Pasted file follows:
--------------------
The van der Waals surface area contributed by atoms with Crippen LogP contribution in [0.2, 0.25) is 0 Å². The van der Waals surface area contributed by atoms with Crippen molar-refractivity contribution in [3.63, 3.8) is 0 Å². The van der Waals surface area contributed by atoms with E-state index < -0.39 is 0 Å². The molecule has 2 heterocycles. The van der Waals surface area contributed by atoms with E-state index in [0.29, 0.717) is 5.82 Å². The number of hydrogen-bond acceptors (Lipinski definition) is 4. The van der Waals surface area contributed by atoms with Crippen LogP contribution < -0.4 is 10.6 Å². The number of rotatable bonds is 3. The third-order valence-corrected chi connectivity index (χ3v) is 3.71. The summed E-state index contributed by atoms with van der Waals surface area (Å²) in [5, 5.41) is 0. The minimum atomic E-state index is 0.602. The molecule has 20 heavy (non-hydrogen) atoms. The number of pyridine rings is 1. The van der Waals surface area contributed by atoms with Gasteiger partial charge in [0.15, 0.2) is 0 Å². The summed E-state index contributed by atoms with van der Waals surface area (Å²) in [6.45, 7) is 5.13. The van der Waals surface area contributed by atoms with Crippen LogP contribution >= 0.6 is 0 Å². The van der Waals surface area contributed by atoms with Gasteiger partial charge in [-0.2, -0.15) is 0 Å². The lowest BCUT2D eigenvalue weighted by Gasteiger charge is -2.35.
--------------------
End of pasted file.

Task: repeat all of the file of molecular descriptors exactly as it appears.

The van der Waals surface area contributed by atoms with Crippen LogP contribution in [0.2, 0.25) is 0 Å². The van der Waals surface area contributed by atoms with Crippen molar-refractivity contribution in [3.63, 3.8) is 0 Å². The van der Waals surface area contributed by atoms with E-state index < -0.39 is 0 Å². The molecule has 2 heterocycles. The van der Waals surface area contributed by atoms with E-state index in [0.29, 0.717) is 5.82 Å². The number of hydrogen-bond acceptors (Lipinski definition) is 4. The van der Waals surface area contributed by atoms with Crippen LogP contribution < -0.4 is 10.6 Å². The number of rotatable bonds is 3. The third-order valence-corrected chi connectivity index (χ3v) is 3.71. The summed E-state index contributed by atoms with van der Waals surface area (Å²) in [5, 5.41) is 0. The minimum atomic E-state index is 0.602. The molecule has 20 heavy (non-hydrogen) atoms. The number of pyridine rings is 1. The van der Waals surface area contributed by atoms with Gasteiger partial charge in [0.15, 0.2) is 0 Å². The summed E-state index contributed by atoms with van der Waals surface area (Å²) in [6.45, 7) is 5.13. The van der Waals surface area contributed by atoms with Crippen LogP contribution >= 0.6 is 0 Å². The van der Waals surface area contributed by atoms with Gasteiger partial charge in [-0.2, -0.15) is 0 Å². The lowest BCUT2D eigenvalue weighted by Gasteiger charge is -2.35.